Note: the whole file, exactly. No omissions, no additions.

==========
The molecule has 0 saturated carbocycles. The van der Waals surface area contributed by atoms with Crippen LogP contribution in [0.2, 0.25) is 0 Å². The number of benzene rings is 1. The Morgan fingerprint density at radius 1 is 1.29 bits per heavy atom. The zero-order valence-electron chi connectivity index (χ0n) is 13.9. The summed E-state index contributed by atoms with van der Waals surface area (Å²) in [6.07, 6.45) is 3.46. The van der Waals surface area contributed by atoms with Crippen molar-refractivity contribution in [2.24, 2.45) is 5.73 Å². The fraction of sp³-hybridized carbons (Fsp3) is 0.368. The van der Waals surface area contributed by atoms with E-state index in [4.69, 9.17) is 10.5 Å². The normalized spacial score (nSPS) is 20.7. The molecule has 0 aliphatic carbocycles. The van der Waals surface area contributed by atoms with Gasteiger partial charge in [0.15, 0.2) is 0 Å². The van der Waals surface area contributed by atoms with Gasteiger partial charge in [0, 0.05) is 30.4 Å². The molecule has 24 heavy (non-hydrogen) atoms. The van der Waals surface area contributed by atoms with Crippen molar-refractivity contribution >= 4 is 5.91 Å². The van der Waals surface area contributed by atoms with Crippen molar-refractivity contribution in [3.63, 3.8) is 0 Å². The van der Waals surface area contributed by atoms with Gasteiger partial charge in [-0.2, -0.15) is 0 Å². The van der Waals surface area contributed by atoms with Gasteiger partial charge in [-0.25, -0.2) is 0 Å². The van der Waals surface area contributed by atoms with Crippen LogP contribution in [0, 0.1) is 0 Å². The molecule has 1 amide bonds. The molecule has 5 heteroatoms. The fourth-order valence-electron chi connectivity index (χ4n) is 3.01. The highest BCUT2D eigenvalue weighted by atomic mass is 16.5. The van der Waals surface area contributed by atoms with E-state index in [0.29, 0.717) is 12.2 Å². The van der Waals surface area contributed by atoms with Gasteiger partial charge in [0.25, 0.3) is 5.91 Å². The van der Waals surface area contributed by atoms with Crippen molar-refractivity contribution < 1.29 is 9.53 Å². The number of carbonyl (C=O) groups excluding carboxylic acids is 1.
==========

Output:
The molecule has 0 saturated carbocycles. The van der Waals surface area contributed by atoms with Crippen LogP contribution in [0.2, 0.25) is 0 Å². The number of benzene rings is 1. The Morgan fingerprint density at radius 1 is 1.29 bits per heavy atom. The zero-order valence-electron chi connectivity index (χ0n) is 13.9. The summed E-state index contributed by atoms with van der Waals surface area (Å²) in [6.07, 6.45) is 3.46. The van der Waals surface area contributed by atoms with Crippen molar-refractivity contribution in [2.24, 2.45) is 5.73 Å². The fraction of sp³-hybridized carbons (Fsp3) is 0.368. The van der Waals surface area contributed by atoms with E-state index in [4.69, 9.17) is 10.5 Å². The normalized spacial score (nSPS) is 20.7. The molecule has 0 aliphatic carbocycles. The van der Waals surface area contributed by atoms with Gasteiger partial charge in [0.15, 0.2) is 0 Å². The van der Waals surface area contributed by atoms with Gasteiger partial charge in [0, 0.05) is 30.4 Å². The molecule has 24 heavy (non-hydrogen) atoms. The van der Waals surface area contributed by atoms with Crippen molar-refractivity contribution >= 4 is 5.91 Å². The van der Waals surface area contributed by atoms with Crippen molar-refractivity contribution in [3.63, 3.8) is 0 Å². The van der Waals surface area contributed by atoms with Gasteiger partial charge in [-0.2, -0.15) is 0 Å². The van der Waals surface area contributed by atoms with Gasteiger partial charge in [-0.25, -0.2) is 0 Å². The van der Waals surface area contributed by atoms with Crippen LogP contribution in [0, 0.1) is 0 Å². The molecule has 1 amide bonds. The molecule has 5 heteroatoms. The fourth-order valence-electron chi connectivity index (χ4n) is 3.01. The highest BCUT2D eigenvalue weighted by atomic mass is 16.5. The van der Waals surface area contributed by atoms with E-state index in [0.29, 0.717) is 12.2 Å². The van der Waals surface area contributed by atoms with Gasteiger partial charge in [0.25, 0.3) is 5.91 Å². The van der Waals surface area contributed by atoms with Crippen molar-refractivity contribution < 1.29 is 9.53 Å². The number of carbonyl (C=O) groups excluding carboxylic acids is 1.